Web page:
BPW Foundation's Women Misbehavin' Blog

Well behaved women never make history

Huffington Post: BPW Foundation Post on Successful Workplaces

Posted by YWM on October 22, 2009

top_10Over the years, there’s been plenty of shaming big employers — picketing, signs with attack slogans, marching in the streets. But the game of us-against-them doesn’t work.

In order to transform the workplace to better reflect today’s workforce, we need to think about how to make working women and their families happy.

Business and Professional Women’s (BPW) Foundation learned some tips to creating successful workplaces for both employers and their employees. Well, there are actually quite a few, but at least we know these efforts are worth it and it seems that the stock market is starting to agree.

In a Harvard Business Review article, Freek Vermeulen cites a study by Professor Michelle Arthur, from the University of New Mexico, that measures the stock market’s attitude toward Fortune 500 companies’ announcement of work-life programs.

The findings show that there is a 4.8% positive swing when this type of news is released. For perspective, there was a slightly negative response (-0.35%) back in the 1980s.

In recognition of October as National Work and Family Month, BPW Foundation came up with a “tip sheet” to help all workplaces become better aligned with today’s workforce.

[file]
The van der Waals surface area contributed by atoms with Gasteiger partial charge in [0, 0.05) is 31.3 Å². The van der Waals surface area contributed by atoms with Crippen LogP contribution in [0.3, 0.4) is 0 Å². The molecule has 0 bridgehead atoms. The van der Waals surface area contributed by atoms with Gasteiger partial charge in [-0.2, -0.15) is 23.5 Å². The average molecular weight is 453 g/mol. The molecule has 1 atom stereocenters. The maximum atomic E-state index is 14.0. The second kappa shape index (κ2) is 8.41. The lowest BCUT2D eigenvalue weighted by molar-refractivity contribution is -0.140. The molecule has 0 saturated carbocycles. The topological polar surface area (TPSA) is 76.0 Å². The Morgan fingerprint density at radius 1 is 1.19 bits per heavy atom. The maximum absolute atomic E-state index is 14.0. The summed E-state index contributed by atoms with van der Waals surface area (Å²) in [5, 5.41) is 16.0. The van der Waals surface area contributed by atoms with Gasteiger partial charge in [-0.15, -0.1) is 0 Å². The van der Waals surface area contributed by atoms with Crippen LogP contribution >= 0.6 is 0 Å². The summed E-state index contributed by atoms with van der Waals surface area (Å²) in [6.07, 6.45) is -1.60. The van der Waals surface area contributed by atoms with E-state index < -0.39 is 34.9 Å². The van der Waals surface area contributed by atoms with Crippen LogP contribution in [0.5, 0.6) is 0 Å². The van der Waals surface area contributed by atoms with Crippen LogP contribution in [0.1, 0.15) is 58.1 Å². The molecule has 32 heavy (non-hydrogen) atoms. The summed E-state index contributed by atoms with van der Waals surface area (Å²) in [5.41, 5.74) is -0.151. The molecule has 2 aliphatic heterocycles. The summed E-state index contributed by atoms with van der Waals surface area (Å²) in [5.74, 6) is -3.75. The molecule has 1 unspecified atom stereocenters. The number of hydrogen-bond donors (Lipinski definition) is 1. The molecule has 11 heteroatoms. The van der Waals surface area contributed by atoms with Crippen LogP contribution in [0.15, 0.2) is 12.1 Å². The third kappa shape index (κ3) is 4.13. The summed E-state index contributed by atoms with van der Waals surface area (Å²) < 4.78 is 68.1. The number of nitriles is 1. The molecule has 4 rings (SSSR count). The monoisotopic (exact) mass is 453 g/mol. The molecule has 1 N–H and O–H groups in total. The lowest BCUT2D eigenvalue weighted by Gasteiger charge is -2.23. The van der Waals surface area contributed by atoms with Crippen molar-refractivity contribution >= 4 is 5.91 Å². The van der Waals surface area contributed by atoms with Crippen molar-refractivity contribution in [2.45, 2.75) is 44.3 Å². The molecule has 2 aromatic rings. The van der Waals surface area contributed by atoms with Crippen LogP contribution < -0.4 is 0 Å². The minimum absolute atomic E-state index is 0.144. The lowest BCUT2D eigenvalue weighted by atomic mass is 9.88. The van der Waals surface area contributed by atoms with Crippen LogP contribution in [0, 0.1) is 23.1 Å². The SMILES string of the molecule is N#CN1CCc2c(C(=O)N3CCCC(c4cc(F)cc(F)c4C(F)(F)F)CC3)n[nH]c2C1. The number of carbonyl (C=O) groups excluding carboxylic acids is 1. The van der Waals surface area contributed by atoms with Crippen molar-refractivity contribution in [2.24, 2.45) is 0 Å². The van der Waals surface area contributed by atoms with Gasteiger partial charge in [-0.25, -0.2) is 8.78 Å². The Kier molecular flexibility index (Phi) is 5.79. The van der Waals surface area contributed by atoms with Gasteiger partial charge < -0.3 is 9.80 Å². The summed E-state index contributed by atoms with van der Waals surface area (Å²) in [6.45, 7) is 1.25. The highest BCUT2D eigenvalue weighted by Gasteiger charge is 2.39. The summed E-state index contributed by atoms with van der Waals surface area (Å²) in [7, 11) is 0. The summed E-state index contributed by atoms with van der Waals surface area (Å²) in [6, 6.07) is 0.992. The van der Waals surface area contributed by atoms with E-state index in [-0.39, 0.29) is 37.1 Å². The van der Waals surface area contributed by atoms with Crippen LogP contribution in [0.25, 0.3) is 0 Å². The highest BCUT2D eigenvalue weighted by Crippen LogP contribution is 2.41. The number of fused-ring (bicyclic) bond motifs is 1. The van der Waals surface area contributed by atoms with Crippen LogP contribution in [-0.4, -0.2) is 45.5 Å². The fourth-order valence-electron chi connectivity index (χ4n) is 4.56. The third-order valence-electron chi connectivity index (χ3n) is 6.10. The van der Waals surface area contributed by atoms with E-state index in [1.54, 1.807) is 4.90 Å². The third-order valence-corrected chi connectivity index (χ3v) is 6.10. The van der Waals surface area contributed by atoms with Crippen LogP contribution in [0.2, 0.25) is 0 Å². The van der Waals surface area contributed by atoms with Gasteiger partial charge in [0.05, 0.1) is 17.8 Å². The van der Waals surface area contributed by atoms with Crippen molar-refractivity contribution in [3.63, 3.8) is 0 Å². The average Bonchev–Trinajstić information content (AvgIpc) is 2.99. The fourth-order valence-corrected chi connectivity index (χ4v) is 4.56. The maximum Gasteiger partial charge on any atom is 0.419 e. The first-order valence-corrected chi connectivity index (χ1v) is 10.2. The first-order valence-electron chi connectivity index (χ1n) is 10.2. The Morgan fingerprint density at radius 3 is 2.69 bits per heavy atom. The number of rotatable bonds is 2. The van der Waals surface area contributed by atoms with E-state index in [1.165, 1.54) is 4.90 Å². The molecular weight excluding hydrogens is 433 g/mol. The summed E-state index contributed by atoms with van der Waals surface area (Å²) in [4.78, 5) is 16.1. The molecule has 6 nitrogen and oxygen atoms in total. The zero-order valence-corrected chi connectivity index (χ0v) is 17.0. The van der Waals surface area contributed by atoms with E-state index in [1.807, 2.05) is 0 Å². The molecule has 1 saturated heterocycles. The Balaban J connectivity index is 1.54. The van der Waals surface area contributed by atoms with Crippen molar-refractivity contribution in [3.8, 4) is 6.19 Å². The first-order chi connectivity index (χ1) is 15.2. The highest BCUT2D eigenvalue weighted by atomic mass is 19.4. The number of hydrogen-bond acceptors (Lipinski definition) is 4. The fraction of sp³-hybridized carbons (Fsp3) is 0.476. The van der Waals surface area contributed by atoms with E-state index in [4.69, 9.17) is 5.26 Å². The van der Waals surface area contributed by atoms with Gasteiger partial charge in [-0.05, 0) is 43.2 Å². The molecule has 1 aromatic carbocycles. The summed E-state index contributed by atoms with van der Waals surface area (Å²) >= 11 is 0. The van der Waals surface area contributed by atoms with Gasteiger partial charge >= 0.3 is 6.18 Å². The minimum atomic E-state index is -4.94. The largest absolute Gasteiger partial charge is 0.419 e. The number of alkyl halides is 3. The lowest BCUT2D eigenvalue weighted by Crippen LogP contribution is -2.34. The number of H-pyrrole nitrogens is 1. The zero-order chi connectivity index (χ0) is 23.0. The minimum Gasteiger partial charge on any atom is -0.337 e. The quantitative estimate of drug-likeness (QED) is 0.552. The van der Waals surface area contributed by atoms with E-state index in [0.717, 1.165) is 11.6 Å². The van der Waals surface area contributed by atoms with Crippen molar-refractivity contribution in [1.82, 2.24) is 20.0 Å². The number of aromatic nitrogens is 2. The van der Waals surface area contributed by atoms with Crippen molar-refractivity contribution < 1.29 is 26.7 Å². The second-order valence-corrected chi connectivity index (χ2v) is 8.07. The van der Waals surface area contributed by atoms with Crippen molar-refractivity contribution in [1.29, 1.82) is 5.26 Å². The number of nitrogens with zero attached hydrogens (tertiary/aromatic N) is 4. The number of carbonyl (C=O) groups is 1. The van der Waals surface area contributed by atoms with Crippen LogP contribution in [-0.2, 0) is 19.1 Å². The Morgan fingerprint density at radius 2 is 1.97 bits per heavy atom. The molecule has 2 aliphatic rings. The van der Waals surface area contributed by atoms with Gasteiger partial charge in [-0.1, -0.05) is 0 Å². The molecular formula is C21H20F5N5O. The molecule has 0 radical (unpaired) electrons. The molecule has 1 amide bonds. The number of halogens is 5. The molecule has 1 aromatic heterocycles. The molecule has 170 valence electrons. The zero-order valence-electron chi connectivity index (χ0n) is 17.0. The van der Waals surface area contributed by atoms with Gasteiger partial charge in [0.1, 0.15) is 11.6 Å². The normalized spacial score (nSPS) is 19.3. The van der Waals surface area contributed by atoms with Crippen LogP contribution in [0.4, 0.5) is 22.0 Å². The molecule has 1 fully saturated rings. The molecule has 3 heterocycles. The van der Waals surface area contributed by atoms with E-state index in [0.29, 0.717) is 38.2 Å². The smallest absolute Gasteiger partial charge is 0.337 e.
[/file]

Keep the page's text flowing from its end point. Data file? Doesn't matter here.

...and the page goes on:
Successful Workplaces Tip Sheet:

1. Flexibility. Maybe there’s no such thing as balance. But at least employers can offer their employees the tools–telecommuting options, shift exchanges, compressed work weeks–to better manage their life inside and outside of the workplace.

2. Diversity. It’s more than filling quotas. Define it as broadly as possible for a competitive advantage: race, age, gender, orientation, disability, religion. Because, according to a study out this summer, “the mere presence of social diversity makes people with independent points of view more willing to voice those points of view, and others more willing to listen.”

3. Equity. It currently takes 16 months for a woman to earn what a man makes in 12 months. And that’s not even adjusted for race. Make equity in both pay and access for positions and promotions a priority.

Find out the rest of the Top 10 at Huffington Post

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